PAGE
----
It takes Sagaran 30 to 40 hours to complete one painting.

It took a one-two punch of unfortunate circumstances—one a natural disaster, the other a global health crisis—for this artist to complete a series of paintings. But the result is a set of artwork that has managed to evoke a whole gamut of emotions—from admiration and appreciation, to awe and excitement; from anxiety, to downright fear.

The subject of the artworks is the majestic Taal Volcano—before, during, and after its eruption early this year.

“I wanted to make the most of my time while on quarantine—turning negative into positive by coming up with a passion project that will hone my creativity, take away the stress of uncertainty and contribute to our society and history,” said Michael Anthony Sagaran, the artist behind the series of paintings.

Sagaran prefers working in the wee hours because it gives him clarity and focus to visualize what he needs to do—what colors to use, brush strokes to make, etc. When he is in the zone, his creativity just flows.

Sagaran employed the expressionism style in his paintings using high grade materials of acrylic paint, canvas, and protective varnish to ensure that each piece will last for years to come.

As a marketing and communications manager of Taal Vista Hotel in Tagaytay, Sagaran was able to extensively photograph the volcano in its different phases of eruption. When almost everyone was forced to work from home because of lockdown restrictions brought about by the COVID-19 pandemic, Sagaran put his brush to good use and got to work—making use of his photographs as reference for his paintings.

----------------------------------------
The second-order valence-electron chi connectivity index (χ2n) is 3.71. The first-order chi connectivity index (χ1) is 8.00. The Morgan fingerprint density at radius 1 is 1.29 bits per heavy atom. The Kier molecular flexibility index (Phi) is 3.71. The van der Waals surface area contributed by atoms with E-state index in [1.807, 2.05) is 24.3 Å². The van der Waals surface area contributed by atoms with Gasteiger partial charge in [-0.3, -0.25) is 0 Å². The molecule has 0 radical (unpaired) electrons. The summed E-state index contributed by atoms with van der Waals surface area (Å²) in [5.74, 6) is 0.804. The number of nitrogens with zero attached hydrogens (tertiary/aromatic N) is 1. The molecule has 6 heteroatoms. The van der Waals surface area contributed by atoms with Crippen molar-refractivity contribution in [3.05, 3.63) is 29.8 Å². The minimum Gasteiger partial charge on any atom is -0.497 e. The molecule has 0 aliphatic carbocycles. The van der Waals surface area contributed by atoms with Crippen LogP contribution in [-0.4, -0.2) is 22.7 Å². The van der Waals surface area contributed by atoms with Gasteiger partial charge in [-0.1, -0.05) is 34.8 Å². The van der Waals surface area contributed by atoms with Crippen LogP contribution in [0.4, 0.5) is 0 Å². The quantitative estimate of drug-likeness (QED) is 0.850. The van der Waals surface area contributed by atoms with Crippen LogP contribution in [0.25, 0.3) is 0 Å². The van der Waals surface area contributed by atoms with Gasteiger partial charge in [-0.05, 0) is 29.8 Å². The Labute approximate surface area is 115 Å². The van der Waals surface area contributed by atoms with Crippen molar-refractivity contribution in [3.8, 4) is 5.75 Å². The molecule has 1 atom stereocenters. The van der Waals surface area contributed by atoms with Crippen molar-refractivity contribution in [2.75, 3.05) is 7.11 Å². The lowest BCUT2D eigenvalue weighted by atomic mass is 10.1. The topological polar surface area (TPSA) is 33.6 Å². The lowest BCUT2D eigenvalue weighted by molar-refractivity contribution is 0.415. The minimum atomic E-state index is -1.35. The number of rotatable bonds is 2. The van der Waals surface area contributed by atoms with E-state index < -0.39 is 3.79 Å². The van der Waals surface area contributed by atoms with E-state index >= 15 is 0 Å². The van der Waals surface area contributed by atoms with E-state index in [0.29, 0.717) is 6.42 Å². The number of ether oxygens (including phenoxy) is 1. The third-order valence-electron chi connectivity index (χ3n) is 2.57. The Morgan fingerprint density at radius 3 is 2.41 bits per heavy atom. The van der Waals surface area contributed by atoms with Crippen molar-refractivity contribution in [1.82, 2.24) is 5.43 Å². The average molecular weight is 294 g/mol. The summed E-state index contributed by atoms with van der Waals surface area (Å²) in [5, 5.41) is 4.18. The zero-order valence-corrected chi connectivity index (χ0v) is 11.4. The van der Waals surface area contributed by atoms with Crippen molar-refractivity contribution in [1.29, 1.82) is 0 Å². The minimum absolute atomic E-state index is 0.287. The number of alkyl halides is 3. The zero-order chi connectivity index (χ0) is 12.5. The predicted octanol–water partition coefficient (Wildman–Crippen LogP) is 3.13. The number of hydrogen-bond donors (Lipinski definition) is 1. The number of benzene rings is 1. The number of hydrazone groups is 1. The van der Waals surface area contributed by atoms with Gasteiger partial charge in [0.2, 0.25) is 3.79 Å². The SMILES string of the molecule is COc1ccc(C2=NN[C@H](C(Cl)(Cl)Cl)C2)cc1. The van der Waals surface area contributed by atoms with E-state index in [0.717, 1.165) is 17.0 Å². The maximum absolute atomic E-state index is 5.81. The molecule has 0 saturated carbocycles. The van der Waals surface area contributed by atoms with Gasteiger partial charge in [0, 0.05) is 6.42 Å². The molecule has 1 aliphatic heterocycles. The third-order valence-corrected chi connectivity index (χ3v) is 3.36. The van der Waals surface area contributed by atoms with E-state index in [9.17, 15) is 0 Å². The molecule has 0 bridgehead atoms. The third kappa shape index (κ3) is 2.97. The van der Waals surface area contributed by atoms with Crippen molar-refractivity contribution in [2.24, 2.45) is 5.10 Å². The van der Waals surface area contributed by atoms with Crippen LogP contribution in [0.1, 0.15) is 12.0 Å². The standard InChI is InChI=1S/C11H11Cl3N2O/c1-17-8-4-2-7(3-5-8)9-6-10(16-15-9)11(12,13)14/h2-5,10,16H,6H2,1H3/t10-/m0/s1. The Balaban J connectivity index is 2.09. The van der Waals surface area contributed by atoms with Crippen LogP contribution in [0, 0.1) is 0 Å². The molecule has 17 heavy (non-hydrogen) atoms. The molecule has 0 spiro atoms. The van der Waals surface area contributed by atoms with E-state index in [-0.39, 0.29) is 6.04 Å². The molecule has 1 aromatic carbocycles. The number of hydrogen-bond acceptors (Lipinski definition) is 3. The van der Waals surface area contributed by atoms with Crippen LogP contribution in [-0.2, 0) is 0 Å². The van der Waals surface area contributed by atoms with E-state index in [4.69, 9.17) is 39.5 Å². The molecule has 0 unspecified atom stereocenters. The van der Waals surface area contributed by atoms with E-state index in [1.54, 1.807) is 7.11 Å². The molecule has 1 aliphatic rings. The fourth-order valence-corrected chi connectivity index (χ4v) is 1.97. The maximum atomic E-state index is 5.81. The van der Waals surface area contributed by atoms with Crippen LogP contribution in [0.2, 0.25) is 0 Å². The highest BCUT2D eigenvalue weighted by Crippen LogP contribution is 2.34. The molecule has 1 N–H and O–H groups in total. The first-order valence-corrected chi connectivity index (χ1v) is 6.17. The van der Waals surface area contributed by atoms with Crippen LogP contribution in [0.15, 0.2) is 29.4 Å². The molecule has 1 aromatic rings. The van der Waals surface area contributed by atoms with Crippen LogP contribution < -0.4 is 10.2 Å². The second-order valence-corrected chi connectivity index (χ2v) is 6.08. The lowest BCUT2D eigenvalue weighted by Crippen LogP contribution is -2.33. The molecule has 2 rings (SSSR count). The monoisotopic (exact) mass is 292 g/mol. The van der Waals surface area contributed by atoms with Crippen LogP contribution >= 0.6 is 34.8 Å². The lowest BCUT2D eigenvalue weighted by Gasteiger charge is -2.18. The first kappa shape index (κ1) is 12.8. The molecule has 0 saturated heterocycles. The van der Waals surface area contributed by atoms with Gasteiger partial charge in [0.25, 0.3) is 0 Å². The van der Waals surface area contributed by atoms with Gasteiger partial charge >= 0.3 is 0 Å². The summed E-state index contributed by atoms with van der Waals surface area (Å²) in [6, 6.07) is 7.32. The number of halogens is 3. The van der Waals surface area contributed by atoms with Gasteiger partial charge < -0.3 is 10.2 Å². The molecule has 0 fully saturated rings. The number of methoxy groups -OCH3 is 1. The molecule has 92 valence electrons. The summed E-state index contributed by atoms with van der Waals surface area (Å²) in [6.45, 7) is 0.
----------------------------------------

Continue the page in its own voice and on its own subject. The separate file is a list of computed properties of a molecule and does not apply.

As far as he knows, there hasn’t been any painting collection that has depicted an actual volcano eruption, created by an artist who actually witnessed the moment.

Sagaran has so far finished eight small to medium pieces plus two large ones. He is currently putting on the finishing touches on five more large pieces, which would complete the collection.

Because Sagaran is on a work from home status, he gets to accomplish his marketing communications tasks for Taal Vista Hotel, while the self-isolation of the ECQ gives him ample time to pursue his passion project.

“I’ve always been fascinated by the works of the impressionists and expressionists, masters such as Claude Monet, Pierre-Auguste Renoir, Paul Cezanne, Edgar Degas, Edvard Munch and Piet Mondrian. Their works influenced my style with nature as majority of my subjects. Every art piece is always a challenge to discover and conquer,” said Sagaran, who has a Fine Arts degree from the University of Santo Tomas.

While the whole story lies in the entirety of the series, Sagaran said that one of his favorites in the collection is the one of the actual Taal Volcano eruption. He waited for almost two hours to photograph the iconic image of the eruption, which has since gone viral on social media, and picked up by news outlets around the world.

“I wish to make the viewers of my paintings appreciate and value the power of nature through the splendor of art, sort of a reminder for us to take special care of our planet in a subtle and subliminal way,” he said.

While his Taal Volcano 2020 Collection is part of his personal collection (and none are for sale at the moment), Sagaran said there are talks to possibly display the artworks in several hotels and museums.

Sagaran said: “I believe in self development. It is only through consistency that we reach mastery. This series of paintings is also for future generations, for them to witness a natural phenomenon through art, which is more enduring than printed images and more poetic than digital photographs.”

Sagaran used thin and tiny strokes in his paintings, making use of vivid colors to evoke terror and glory.

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